A couple of weeks ago I shared on the blog the syllabus for my undergraduate class, “Jesus in Scholarship and Film.”  Periodically I’ll discuss on the blog what I’m doing in that class.  But I thought today I could provide the syllabus for my other course, a PhD Seminar that meets for three-hours, once a week, to discuss “Early Christian Apocrypha.”   Here it is!


Reli 801: Early Christian Apocrypha

Instructor: Bart D. Ehrman

Fall 2013

The Early Christian Apocrypha are an amorphous collection of early and medieval Christian writings, many of which were forged in the names of the apostles.  They have long been a subject of fascination among scholars.  In this course we will consider a selection of the most interesting and historically significant examples.

Closely connected with the apocrypha are the writings that eventually made it into the New Testament; part of the course will involve understanding the process by which some early Christian texts came to be included among the canonical scriptures whereas others came to be excluded.

We will engage in four major tasks in the course: discussing primary sources; considering major textual, historical-critical, and interpretive issues; evaluating relevant secondary literature; and translating several Greek texts.

Course Requirements:

The success of the seminar depends on your active and enthusiastic involvement.  During our weekly session you will be expected to engage your colleagues in intelligent discourse; this will presuppose your having read the assignments.

There will be forty minutes devoted to translation of relevant Greek texts at the beginning of each class period.

Each student will be responsible for making a major 50-minute class presentation on the textual, critical (e.g., author, date, provenance, sources, etc.), and interpretive issues relating to one of the texts indicated in the reading list below.

 * The presentation is to presuppose the basic knowledge about these texts that other students will have acquired from the week’s reading assignments (including the texts themselves, in translation),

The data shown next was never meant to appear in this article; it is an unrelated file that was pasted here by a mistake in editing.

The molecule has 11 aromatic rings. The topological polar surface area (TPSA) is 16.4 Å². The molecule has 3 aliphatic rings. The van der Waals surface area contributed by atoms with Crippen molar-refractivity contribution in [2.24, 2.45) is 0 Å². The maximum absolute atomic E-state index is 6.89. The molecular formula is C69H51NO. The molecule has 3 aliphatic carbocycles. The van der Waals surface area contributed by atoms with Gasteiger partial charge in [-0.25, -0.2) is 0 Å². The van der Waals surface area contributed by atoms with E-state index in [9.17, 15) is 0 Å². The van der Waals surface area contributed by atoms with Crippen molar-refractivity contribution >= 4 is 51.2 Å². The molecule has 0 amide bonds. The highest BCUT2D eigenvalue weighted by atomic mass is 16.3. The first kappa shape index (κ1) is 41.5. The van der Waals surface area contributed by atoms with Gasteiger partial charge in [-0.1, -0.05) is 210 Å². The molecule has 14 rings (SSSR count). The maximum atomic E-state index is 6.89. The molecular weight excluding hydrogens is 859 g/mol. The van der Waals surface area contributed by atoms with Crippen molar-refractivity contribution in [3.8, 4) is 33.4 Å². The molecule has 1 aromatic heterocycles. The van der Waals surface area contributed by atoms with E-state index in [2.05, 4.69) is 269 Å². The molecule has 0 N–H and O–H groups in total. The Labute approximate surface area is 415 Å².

* Ten minutes (no more) of the presentation is to involve distributing and discussing a comprehensive, partially annotated, bibliography of the secondary literature on the text in question.  Annotations are to be 1-2 sentences in length, for as many of the items as possible in the bibliography.  Please place an asterisk next to the three or four most important items on the list, to indicate where one should begin research.

 * Thirty to thirty-five minutes of the presentation are to involve a summary and evaluation of the hot textual, critical, and interpretive issues debated in the field, indicating what the problems are, why they have been perceived to be problems, and what data have been adduced to solve them.  This presentation is to be based on an intimate knowledge of previous scholarship and should not be a simple regurgitation of data (which students will already be familiar with) but should present the evidence for the data, its strengths and weaknesses, the complications that it contains, and the scholarly disputes it has generated.

 * Five to ten minutes (no more) may be allowed for class discussion of the issues.

 You are to write a five-page, double-spaced book review of Bruce Metzger’s now-classic, The Canon of the New Testament.  This will be due on Sept. 23.   The review should be about 80% summary and about 20% evaluation (the evaluation may be given en route, or at the very end).  For examples of book reviews, see recent issues of the Journal of Theological Studies, Journal of Early Christian Studies, Review of Biblical Literature, etc.

 You will be expected to write a term paper of 15‑20 pages, on any topic of your choice pertaining to the text on which you made your presentation.

 * You should plan to talk with me about your topic early in the semester (within the first two or three weeks) and to spend a good portion of the semester working on it (on the whole, the weekly reading assignments are not particularly onerous to allow you to do your own work on your presentation and final paper).

 * The paper is to be thoroughly researched and documented strictly according to the conventions of the SBL Handbook of Style (although a full bibliography, in this case, will be expected).

 * A final draft of the paper is due on Nov. 18, the second to last class of the term.  The draft is not to be rough but polished, absolutely as good as you can make it.  I’ll expect that you will be working on it for most of the term.  I will mark up this final draft with comments.  You are then to revise it accordingly, and turn in the finished product on December 13 (the date of the final exam) at 4:00.